Hello there! I'm Dr. Vinifera, but you can call me Vinny. Ask me your toughest wine questions, from the fine points of etiquette to the science of winemaking. And don't worry, I'm no wine snob—you can also ask me those "dumb questions" you're too embarrased to ask your wine geek friends! I hope you find my answers educational, empowering and even amusing. And don't forget to check out my most asked questions and my full archives for all my Q&A classics.
Dear Dr. Vinny,
My husband and I were recently at a highly rated restaurant in Colorado. We ordered a 2001 Joseph Drouhin that was at a solid cost, but meant more to our relationship than the price tag. I wanted nothing more than to add the cork to our collection. However, when the waiter opened the bottle, the cork broke in half. The waiter continued to serve the wine. My first question is, is there anything wrong with the situation, and was the injured cork a representation of the wine?
—Autumn H., Rapid City, S.D.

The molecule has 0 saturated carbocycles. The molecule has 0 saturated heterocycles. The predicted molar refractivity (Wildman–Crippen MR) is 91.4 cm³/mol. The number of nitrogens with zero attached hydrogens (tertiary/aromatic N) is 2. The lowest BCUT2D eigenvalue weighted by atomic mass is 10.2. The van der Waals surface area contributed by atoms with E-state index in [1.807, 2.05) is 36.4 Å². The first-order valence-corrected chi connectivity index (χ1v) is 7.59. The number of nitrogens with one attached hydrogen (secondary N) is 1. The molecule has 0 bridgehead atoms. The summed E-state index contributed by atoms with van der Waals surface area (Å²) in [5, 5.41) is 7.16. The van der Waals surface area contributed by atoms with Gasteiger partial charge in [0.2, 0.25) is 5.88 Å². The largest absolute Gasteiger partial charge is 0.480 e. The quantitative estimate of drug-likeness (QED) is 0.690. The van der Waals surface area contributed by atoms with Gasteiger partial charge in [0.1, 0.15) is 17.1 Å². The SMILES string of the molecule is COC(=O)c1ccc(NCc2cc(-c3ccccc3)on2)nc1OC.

There are a few reasons why a cork might break when opening a bottle, and believe me, it happens to the best of us. Most of the time, it's not that big of a deal. (Sorry about your collection.)
The cork may have started off fragile or dry, and this might mean the wine inside may be prematurely oxidized if the cork shriveled up enough to let some air inside the bottle. But not always.
Some corks are just more absorbent and pliable than others, and older corks tend to be more fragile. (Just like wine advice columnists.) This is why it's a good idea to store wine in humid conditions, while lying on its side so that the wine stays in contact with the cork to keep it nice and moist.
Maybe the cork started off in good shape, but your server was all thumbs. If he or she didn't screw the corkscrew in far enough (or centered well enough), the cork might break because of the way the pressure was applied. In your server's defense, some corks are extra long, and you just don't know when you have an extra-long cork. The corkscrew itself may have been flawed—I notice that thick, dull corkscrews break corks more than thin, pointy ones.
If your cork breaks when you're opening a bottle, try to attack the remaining cork from different angles. If all else fails, push the remaining cork into the bottle, and strain or decant the wine. This also happens to the best of us. Ahem.